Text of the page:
(iii) A proof of the principle of contradiction has to be based on objective arguments, so that from the proof given follows the truth of the object itself, not the truth of the assertion according to which the principle is to be accepted (an implicit reference to the proof through refutation supplied by Aristotle). Since the principle of contradiction is considered a sentence a priori such a proof can be given - Lukasiewicz asserts - not on the basis of experience but according to definitions. And the definitions (or the definition) from which the proof can originate, can be neither that of a false sentence nor that of negation - as Sigwart tried to do - but only that of object. Let's see why the principle of contradiction cannot be proved by means of the definition of a false sentence nor by that of negation.
According to Sigwart, the principle of contradiction "expresses the nature and meaning of the negation". Negation corresponds to nothing real and is the refusal of a positive sentence, that is, an act which the subject does against an attempt of assertion. In this way, negation is taken back to the notion of a false sentence. Hence, we can immediately pass to the consideration of the latter. Given the following definitions:
"An affirmative sentence is false, if it ascribes to an object a property which it does not possess; a negative sentence is false, if it denies to an object a property which it possesses (a). Likewise, in an inverted manner: no object possesses a property which a false sentence ascribes to it; and each object possesses a property which a false sentence denies to it (b)";
it may seem that from the union of (a) and (b) with the definitions of a true sentence given above (see supra, p. 11) it is possible to deduce that, if an affirmative sentence is true (or false), then the corresponding negative sentence must be false (or true). Namely on the basis of the fact that two contradictory sentences cannot both be true, one may think that the principle of contradiction has been deduced. But this is not true, not only because the definitions of truth and falsity do not contain the notion of logical multiplication, which is on the other hand constitutive of the principle of contradiction (see supra, p. 17), but above all because the impossibility for two contradictory sentences to both be true is based on the notion of object. In fact if we consider the given definitions of truth and falsity, it can happen that, if we had to do with a contradictory object such as "O possesses p and O does not possess p", if "O possesses p" is true, the corresponding negation "O does not possess p" would be equally true. The sentence "O possesses p" then is false only under two conditions: that O is free from contradictions and that O does not possess p - which implies that O either possesses or does not possess p. In short, Lukasiewicz asserts:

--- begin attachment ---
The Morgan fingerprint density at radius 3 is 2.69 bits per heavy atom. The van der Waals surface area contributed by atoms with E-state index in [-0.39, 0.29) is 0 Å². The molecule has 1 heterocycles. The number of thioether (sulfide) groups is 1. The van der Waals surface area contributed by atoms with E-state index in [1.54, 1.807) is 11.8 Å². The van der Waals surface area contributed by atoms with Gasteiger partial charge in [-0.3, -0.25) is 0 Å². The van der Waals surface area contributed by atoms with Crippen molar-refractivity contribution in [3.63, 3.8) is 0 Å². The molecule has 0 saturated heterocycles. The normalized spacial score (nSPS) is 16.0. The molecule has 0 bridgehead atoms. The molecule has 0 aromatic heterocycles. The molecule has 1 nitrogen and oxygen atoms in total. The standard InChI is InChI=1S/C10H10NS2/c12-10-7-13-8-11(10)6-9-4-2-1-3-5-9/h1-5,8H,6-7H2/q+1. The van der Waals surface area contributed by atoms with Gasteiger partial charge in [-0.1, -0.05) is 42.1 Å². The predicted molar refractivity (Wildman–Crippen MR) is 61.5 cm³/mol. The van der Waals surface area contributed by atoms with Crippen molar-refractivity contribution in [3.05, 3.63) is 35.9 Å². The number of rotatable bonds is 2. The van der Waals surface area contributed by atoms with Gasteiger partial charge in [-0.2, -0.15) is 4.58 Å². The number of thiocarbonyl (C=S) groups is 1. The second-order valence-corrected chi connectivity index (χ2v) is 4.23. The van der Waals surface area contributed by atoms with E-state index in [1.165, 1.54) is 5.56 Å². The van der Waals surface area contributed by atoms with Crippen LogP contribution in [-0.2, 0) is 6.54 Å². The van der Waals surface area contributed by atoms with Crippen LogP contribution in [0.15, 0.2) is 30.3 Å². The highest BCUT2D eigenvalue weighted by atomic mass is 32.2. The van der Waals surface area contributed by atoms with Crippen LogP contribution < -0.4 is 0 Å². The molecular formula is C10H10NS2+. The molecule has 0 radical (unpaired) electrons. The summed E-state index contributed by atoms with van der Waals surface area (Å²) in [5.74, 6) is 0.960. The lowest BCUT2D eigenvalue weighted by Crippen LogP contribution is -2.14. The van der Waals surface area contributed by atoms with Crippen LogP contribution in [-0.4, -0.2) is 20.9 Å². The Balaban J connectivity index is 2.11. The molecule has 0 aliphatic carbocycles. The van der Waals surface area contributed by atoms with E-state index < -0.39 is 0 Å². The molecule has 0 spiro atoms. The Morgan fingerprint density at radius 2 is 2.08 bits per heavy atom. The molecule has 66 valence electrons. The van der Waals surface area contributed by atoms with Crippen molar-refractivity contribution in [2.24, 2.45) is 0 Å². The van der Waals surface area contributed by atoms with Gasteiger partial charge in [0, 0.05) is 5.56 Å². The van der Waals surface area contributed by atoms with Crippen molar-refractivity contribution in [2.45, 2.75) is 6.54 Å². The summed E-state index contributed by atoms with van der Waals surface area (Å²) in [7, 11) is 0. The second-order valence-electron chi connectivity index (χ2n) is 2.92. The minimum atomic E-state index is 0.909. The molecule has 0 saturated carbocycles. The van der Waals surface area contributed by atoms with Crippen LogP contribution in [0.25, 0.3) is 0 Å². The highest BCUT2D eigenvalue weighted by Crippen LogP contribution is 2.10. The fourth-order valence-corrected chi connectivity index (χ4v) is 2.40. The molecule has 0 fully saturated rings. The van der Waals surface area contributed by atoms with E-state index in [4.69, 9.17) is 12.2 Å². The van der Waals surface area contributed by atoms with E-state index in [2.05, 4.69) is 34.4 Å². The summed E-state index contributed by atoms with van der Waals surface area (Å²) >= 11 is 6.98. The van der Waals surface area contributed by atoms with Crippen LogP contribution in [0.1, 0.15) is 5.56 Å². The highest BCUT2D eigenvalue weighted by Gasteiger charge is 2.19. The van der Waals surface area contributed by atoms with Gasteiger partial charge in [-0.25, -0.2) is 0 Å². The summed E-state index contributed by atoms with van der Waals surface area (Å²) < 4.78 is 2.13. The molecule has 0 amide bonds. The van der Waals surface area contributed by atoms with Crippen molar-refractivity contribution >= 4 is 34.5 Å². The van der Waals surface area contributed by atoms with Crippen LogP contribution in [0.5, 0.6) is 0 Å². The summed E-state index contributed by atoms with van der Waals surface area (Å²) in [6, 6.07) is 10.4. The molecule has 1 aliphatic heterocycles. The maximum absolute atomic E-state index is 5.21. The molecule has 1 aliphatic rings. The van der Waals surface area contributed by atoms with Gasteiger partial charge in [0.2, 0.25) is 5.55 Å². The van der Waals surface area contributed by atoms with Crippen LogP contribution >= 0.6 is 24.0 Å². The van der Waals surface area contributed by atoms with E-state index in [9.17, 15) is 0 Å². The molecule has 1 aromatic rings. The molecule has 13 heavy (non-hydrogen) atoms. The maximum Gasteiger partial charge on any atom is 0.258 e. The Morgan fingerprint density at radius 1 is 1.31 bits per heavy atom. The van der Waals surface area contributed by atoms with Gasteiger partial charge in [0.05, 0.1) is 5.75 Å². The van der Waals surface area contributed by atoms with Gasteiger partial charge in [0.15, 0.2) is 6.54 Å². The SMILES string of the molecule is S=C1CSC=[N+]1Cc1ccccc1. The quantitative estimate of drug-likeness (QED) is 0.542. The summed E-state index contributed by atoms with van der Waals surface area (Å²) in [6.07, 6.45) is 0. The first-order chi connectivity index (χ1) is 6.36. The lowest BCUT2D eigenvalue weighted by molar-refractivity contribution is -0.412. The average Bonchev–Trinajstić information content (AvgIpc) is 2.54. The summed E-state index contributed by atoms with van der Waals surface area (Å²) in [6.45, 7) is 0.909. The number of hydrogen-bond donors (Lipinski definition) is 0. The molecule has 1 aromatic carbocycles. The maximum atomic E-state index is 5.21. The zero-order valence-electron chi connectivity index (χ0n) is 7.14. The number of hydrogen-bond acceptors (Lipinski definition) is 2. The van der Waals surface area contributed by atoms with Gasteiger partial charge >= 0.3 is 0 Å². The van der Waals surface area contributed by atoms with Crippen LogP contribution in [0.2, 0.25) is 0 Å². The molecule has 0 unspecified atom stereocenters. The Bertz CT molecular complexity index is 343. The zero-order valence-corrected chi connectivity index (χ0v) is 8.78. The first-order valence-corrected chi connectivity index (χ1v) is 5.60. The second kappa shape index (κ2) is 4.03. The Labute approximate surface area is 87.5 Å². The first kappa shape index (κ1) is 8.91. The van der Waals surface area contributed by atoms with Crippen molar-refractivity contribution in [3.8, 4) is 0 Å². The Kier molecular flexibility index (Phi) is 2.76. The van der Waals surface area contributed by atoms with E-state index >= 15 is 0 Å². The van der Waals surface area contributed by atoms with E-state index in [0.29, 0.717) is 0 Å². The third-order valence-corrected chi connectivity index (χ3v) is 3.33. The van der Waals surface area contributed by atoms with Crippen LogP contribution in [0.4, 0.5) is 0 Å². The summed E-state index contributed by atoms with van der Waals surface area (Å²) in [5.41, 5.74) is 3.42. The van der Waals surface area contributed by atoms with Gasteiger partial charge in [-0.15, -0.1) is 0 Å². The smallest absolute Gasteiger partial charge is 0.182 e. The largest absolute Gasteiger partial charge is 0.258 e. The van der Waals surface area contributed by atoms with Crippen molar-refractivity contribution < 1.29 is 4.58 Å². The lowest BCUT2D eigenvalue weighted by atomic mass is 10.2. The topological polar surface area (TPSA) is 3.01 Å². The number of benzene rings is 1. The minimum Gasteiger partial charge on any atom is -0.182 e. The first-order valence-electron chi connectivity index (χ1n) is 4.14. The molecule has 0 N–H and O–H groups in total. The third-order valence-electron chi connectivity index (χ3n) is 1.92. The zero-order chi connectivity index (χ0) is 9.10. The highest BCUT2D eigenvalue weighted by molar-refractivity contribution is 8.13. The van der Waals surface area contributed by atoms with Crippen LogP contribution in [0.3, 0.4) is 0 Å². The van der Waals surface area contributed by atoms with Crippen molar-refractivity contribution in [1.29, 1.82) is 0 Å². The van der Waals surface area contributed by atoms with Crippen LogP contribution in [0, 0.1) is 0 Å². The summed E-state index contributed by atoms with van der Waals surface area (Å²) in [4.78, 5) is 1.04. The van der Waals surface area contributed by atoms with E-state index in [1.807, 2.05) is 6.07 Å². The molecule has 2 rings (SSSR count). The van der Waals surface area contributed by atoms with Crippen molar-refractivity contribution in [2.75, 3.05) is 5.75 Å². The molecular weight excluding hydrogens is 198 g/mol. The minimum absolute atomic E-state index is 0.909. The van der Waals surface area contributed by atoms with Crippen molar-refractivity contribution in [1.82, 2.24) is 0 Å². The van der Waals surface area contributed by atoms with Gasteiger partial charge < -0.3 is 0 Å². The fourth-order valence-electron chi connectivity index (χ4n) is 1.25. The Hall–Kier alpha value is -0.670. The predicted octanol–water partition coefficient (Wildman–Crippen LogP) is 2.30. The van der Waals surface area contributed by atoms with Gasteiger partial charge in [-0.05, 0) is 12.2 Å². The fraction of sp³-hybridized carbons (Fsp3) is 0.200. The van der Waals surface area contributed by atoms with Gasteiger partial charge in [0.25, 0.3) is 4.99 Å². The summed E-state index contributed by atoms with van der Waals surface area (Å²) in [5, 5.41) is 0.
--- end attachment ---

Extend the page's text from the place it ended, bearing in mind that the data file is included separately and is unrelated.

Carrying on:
"Every proof of the principle of contradiction must take into account the fact that there are contradictory objects (e.g. the greatest prime number). In the most general formulation: "the same characteristic cannot belong and not belong to an object at the same time" is in terms of the principle of contradiction most certainly false".
Classic examples of contradictory objects are those of 'wooden iron', 'square circle' or 'round square'. The question which is set here is whether similar expressions represent names which mean something, or if they are - as many believe - simple, empty, and meaningless sounds. Again proposing an argumentation by Bolzano, Twardowski and Meinong, who also confront themselves with the same problem, Lukasiewicz asserts that expressions of the type 'round square' have to be distinguished from others such as 'abracadabra' or 'mohatra'; the former words mean something - of the round square we can say that it is round, that it is square and that it is a contradictory object - while of the others it is not possible to assert anything since the word 'abracadabra' actually has no meaning. If similar examples ad hoc do not suffice, then - Lukasiewicz says - we can take others from geometry: the construction of "a square built with the help of a line and a compass, the surface of which is identical to that of a circle with a radius equal to 1" had engaged many minds for centuries, until Charles Hermite and Ferdinand Lindemann in the 19th century proved that a square of that kind is a contradictory object. In short, words can have meanings although they indicate something which does not exist and which is even contradictory. Lukasiewicz asserts that for these objects the principle of double negation is valid but not that of contradiction. This further confirms what has been previously said with regard to the difference between the principle of contradiction and that of double negation: that the former can be without the concept of logical multiplication while the latter is in need of it. It is clear that the whole argumentation is valid only on the condition that we also recognize the status of object in the contradictory objects; which is what Meinong does, and Lukasiewicz gives him credit for being the first at expressing such an opinion. This anticipates the results to which the continuation of the argumentation will lead. That's how we reach Lukasiewicz's proof which is based on the assumption that objects are non-contradictory.